Alan Hawe told McConnell that he had been feeling “a little bit down in his 20s”, when he was between college and working. This had been resolved once he started working.

He told his counsellor that he had attended his GP and that he had also attended a marriage counsellor.

McConnell said his client had wanted to get his “family life back to where it was”, adding that he believed Alan Hawe to be a “good father and husband who placed a very high value on his family”.

In their last session, on 21 June, Hawe appeared stressed but spoke “openly and emotionally’”. Alan Hawe told his counsellor: “People think of me as a pillar of the community… if only they knew.” He then “wept”, at which point McConnell said the two felt a connection.

McConnell said Mr Hawe had a ‘fear of shame and of being less than perfect’.

During the 10 sessions, there were no reasons to break confidentiality and Alan Hawe stopped seeing the counsellor after the last session of 21 June 2016.

His GP, Dr McKevitt, said Alan Hawe and his three children were all registered at her Oldcastle practice but that none had psychiatric history, nor repeat prescriptions.

On the same afternoon of his last counselling session, Hawe presented to her with a “toenail abnormality”, for which he was prescribed daily medication.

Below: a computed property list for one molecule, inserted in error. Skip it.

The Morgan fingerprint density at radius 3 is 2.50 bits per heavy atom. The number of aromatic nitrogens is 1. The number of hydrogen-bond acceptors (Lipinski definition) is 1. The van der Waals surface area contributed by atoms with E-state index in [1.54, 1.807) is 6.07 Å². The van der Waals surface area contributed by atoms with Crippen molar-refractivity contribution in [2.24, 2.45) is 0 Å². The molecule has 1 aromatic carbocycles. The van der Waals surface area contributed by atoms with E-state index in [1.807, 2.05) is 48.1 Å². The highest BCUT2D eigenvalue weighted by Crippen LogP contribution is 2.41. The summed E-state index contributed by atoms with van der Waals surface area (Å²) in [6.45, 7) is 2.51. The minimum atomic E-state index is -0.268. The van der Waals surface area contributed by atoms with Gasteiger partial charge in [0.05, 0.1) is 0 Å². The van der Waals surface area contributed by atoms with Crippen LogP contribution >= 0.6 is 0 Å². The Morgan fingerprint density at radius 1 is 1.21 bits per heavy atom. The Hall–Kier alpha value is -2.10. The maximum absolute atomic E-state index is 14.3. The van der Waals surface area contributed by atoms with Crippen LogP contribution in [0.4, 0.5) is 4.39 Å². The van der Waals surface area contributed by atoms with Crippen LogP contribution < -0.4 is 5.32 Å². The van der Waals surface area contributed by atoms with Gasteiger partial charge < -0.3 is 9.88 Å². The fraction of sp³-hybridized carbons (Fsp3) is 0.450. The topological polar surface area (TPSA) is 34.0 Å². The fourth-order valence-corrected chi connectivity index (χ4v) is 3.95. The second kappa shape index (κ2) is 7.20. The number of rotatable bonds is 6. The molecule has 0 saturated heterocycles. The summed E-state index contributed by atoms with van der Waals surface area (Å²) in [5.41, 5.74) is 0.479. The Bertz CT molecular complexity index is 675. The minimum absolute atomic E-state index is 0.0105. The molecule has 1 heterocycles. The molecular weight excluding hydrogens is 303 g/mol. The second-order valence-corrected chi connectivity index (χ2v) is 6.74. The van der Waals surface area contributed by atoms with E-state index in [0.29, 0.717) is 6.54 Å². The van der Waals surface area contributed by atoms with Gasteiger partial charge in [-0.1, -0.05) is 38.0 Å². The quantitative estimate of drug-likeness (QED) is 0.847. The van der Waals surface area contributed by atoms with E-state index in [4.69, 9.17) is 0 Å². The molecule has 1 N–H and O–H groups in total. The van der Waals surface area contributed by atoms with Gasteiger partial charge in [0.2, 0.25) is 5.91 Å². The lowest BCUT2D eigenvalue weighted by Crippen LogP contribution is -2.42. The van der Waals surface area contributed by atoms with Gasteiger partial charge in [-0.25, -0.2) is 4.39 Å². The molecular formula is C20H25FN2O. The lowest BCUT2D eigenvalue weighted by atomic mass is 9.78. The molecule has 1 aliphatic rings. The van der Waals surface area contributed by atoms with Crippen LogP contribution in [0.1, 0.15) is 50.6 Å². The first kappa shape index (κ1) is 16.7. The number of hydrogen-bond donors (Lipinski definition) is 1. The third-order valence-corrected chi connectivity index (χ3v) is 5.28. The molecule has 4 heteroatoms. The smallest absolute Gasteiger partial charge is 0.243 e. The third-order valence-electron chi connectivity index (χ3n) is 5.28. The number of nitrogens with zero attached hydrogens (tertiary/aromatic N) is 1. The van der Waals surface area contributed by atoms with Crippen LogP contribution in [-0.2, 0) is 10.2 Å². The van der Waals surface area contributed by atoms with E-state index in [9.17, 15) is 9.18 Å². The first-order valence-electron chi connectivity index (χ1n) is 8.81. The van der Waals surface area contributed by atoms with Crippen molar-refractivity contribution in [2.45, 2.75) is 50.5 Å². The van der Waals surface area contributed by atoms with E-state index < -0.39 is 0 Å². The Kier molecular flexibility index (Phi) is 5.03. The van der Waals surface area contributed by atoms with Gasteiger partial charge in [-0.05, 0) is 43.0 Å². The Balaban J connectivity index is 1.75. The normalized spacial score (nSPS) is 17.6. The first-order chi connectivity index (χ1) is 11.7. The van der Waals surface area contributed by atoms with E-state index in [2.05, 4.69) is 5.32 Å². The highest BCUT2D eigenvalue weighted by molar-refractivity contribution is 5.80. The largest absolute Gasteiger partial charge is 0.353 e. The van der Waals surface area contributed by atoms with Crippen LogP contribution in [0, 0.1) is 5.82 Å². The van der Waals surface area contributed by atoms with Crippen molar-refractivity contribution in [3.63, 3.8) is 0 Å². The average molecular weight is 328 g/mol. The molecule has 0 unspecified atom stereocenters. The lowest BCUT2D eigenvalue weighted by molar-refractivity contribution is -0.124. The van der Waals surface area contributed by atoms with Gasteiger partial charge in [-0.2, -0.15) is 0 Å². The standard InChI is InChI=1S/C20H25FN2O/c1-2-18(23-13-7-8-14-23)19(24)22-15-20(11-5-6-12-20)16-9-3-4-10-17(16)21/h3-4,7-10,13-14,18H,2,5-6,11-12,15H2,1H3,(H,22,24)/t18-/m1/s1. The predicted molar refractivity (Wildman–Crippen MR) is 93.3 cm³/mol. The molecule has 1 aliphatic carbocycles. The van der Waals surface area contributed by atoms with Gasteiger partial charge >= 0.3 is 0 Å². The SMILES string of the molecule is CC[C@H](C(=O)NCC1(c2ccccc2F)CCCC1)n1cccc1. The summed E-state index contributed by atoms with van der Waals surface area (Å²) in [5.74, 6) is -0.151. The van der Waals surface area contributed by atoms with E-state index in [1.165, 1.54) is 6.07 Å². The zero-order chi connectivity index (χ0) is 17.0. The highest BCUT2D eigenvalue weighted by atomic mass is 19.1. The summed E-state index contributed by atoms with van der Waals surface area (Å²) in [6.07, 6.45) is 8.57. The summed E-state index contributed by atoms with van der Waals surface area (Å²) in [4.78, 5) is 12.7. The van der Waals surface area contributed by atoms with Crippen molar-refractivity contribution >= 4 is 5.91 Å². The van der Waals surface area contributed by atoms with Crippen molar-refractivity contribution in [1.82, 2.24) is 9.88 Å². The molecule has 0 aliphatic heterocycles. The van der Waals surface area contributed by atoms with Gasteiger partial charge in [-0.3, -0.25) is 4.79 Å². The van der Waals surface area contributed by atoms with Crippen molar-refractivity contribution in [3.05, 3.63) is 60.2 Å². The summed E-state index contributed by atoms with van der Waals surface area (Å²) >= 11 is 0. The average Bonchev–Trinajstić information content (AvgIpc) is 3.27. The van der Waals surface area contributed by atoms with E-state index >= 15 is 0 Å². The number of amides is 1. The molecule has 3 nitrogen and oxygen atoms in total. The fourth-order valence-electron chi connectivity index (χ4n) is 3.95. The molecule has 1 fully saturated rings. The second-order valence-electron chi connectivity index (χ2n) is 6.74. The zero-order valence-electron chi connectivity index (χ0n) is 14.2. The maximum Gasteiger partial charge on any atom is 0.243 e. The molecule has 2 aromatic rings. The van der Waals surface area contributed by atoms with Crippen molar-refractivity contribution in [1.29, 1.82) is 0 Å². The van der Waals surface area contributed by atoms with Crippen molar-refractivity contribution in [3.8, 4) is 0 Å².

Hawe had in the past attended Dr McKevitt for being run-down and for mouth ulcers.

He had told Dr McKevitt that he treated his toenail problem by cleaning his feet with bleach, specifically Domestos, but she could find no damage to corroborate that.

She was told by Alan Hawe that his sleep problem was down to conflict with a colleague at work and that he felt ‘isolated’ in that regard but that he was not looking for a sick cert from her.

She said he was in preparation for the end of the school year and looking forward to a holiday in Italy. She prescribed him 10 sleeping pills to “catch up” on his sleep, which was being interrupted by “short-term insomnia”. She also advised him to avoid further conflict at work and to come back to her if there was no improvement.

She said he seemed “clear, coherent, with no agitation, focused and was of normal behaviour”.

She said there was no mention of “despair or hopelessness” in him, that the work conflict was a “great source of stress for him” and that he appeared positive towards going on holiday.

However, Dr McKevitt said she was unaware that Alan Hawe was also seeing a counsellor and saw one on that day.

Professor Kennedy said that Alan Hawe had developed an ‘odd preoccupation’ with somatic, or physical ailments and that in this regard his GP was at a disadvantage that she did not know that his counsellor thought him to be “troubled”.

He said the “somatic anxieties” were “unfounded” and that it could have developed into an “insidious depressive illness”.

Psychotic symptoms